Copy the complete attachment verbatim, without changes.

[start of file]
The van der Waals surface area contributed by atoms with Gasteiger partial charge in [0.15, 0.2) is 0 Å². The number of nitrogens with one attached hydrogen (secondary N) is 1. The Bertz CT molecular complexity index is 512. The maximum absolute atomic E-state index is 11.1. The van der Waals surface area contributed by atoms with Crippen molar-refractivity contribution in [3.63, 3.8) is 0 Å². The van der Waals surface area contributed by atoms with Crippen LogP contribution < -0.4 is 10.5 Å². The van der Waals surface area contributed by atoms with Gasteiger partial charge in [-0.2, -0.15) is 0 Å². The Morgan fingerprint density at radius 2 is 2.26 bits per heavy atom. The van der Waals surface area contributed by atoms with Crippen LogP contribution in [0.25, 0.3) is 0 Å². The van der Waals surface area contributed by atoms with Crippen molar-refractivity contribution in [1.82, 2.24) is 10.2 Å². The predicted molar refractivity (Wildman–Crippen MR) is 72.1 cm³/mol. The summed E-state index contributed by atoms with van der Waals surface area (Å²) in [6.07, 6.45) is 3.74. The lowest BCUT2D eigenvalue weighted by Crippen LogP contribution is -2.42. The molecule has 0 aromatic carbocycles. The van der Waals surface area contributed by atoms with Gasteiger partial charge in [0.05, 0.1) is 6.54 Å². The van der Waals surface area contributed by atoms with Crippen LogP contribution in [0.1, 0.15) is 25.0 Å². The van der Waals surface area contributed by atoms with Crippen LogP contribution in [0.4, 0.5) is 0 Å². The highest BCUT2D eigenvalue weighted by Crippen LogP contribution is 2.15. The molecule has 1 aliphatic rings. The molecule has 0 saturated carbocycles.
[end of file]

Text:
The van der Waals surface area contributed by atoms with Gasteiger partial charge in [0.15, 0.2) is 0 Å². The number of nitrogens with one attached hydrogen (secondary N) is 1. The Bertz CT molecular complexity index is 512. The maximum absolute atomic E-state index is 11.1. The van der Waals surface area contributed by atoms with Crippen molar-refractivity contribution in [3.63, 3.8) is 0 Å². The van der Waals surface area contributed by atoms with Crippen LogP contribution < -0.4 is 10.5 Å². The van der Waals surface area contributed by atoms with Gasteiger partial charge in [-0.2, -0.15) is 0 Å². The Morgan fingerprint density at radius 2 is 2.26 bits per heavy atom. The van der Waals surface area contributed by atoms with Crippen LogP contribution in [0.25, 0.3) is 0 Å². The van der Waals surface area contributed by atoms with Crippen molar-refractivity contribution in [1.82, 2.24) is 10.2 Å². The predicted molar refractivity (Wildman–Crippen MR) is 72.1 cm³/mol. The summed E-state index contributed by atoms with van der Waals surface area (Å²) in [6.07, 6.45) is 3.74. The lowest BCUT2D eigenvalue weighted by Crippen LogP contribution is -2.42. The molecule has 0 aromatic carbocycles. The van der Waals surface area contributed by atoms with Gasteiger partial charge in [0.05, 0.1) is 6.54 Å². The van der Waals surface area contributed by atoms with Crippen LogP contribution in [0.1, 0.15) is 25.0 Å². The van der Waals surface area contributed by atoms with Crippen LogP contribution in [0.4, 0.5) is 0 Å². The highest BCUT2D eigenvalue weighted by Crippen LogP contribution is 2.15. The molecule has 1 aliphatic rings. The molecule has 0 saturated carbocycles.